Philippines Analytical Brief: The Declaration of Martial Law in Mindanao

Philippines Analytical Brief | June 12, 2017
Authors: Riley Smith and Gaofan Zhang
 
ANALYTICAL BRIEF
 
 

Executive Summary
On May 23, President Rodrigo Duterte declared martial law across the southern island of Mindanao after militants from the ISIS-linked Abu Sayyaf and Maute insurgent groups attacked and occupied the city of Marawi, the capital of Lanao del Sur province in northern Mindanao.  The swift imposition of martial law across Mindanao raised concerns that an expansion of martial law across the whole of the country was imminent.  However, the administration has thus far shown restraint in taking such action outside of Mindanao.  While it was made quickly, the martial law declaration in Mindanao appears to be an attempt by Duterte to replicate the level of control that he exercised over the security situation in Davao City while he served as its mayor for over 20 years.  Despite the concerns that the declaration of martial law has raised, the Philippines’ prospects for economic growth remain uninterrupted thus far, according to a report from Moody’s Investors Service.  This is largely due to the relatively low-levels of economic activity in many parts of Mindanao, even though spurring economic development and attracting increased investment to the island is a priority of the Duterte administration.  

One consequence of the clashes in Marawi is likely to be a continued improvement in relations with the United States.  Relations had already started to warm in the months following the election of Donald Trump as President of the United States last November.  Duterte's thus far muted response to reports that U.S. special forces are providing technical assistance to Philippine security forces in the fight to retake Marawi is a further indication of improving relations.  Whether the fighting in Marawi, which is the most significant challenge Duterte has faced in his first year in office, will signal a shift in domestic priorities away from the crackdown on drugs and towards counter-terrorism efforts remains to be seen.  Given the extent to which the anti-drug stance defined Duterte's presidential campaign and his first few months in office, as well as the Government's tying of the campaign to efforts to improve law and order in the Philippines, it is unlikely that the administration would abandon its anti-drug actions to refocus its efforts on counter-terrorism.  Rather, Duterte's recent claims that the drug trade funds terrorism in the Philippines indicates that he may attempt to more closely tie at least some counter-terrorism operations to the anti-drug campaign.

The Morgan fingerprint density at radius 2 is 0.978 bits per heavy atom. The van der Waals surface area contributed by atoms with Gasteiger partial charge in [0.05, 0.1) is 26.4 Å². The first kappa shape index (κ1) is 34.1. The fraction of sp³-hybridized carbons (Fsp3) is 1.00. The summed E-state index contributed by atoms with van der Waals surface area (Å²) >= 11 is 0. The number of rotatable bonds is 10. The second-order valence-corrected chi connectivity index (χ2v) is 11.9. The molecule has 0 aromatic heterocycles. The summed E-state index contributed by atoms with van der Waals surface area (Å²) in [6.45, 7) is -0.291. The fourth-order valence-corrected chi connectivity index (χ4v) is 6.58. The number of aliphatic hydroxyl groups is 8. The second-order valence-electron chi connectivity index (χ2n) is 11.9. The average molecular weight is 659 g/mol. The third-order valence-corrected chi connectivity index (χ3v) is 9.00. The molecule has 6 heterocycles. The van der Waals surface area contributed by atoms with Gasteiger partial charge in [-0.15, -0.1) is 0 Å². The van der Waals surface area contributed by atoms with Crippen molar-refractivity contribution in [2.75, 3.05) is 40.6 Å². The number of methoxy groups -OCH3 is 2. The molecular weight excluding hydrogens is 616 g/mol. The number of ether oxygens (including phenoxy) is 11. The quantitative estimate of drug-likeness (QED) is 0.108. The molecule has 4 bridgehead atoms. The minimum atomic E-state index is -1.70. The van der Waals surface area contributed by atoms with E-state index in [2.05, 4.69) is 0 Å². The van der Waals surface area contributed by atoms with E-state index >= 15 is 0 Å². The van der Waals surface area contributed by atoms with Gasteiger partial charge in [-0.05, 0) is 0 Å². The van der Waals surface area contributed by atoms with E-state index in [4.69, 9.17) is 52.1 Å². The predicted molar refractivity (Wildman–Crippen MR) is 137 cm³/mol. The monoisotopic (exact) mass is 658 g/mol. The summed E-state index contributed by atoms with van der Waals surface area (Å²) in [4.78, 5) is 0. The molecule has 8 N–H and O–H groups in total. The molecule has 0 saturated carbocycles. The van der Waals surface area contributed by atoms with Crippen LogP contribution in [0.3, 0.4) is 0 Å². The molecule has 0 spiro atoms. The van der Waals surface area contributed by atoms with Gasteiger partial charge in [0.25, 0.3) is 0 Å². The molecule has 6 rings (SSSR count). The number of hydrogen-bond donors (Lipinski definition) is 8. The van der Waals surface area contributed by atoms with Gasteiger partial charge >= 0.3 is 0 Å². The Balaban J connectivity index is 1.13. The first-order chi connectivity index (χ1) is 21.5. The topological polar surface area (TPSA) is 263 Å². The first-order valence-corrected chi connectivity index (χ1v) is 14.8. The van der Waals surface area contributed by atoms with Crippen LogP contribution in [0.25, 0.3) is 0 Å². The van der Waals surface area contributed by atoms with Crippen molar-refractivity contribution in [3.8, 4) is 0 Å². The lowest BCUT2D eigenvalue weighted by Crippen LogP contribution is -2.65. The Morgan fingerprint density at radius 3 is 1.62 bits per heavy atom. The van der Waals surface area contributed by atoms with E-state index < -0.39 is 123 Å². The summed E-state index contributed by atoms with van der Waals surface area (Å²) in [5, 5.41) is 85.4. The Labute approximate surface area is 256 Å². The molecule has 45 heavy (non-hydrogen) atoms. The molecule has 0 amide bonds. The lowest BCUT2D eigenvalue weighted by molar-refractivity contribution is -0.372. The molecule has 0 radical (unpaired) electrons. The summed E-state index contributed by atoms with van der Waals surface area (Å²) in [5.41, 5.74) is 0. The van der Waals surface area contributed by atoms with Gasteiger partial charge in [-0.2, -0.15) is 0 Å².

The Declaration of Martial Law Across Mindanao
On May 23, President Rodrigo Duterte declared martial law across the southern island of Mindanao after militants from the ISIS-linked Abu Sayyaf and Maute insurgent groups attacked and occupied the city of Marawi, the capital of Lanao del Sur province in northern Mindanao.  According to Secretary of National Defense Delfin Lorenzana, during the period of martial law the writ of habeas corpus will be suspended, curfews will be enforced, and checkpoints will be set up along roadways.  Duterte said the initial declaration would last only 60 days, but he also said he was prepared to extend it if the security situation in northern Mindanao did not improve.  Under Article VII, Section 18 of the 1987 Constitution, the president can declare martial law “in case of invasion or rebellion, when the public safety requires it.”  However, the president must also submit a report to the Congress, which has the power to disapprove the declaration of martial law.  In general, no declaration of martial law or the suspension of the writ of habeas corpus can last for more than 60 days unless a majority in Congress votes to extend it "if the invasion or rebellion shall persist and public safety requires it."  Six members of the opposition bloc in the House of Representatives seeking to nullify the martial law declaration filed a petition before the Supreme Court (SC) on June 5.  The SC has scheduled three days for oral arguments – June 13-15 – to examine the constitutionality of the declaration, and Duterte has said that he would abide by the Court’s decision.
 
Update on the Fighting in Marawi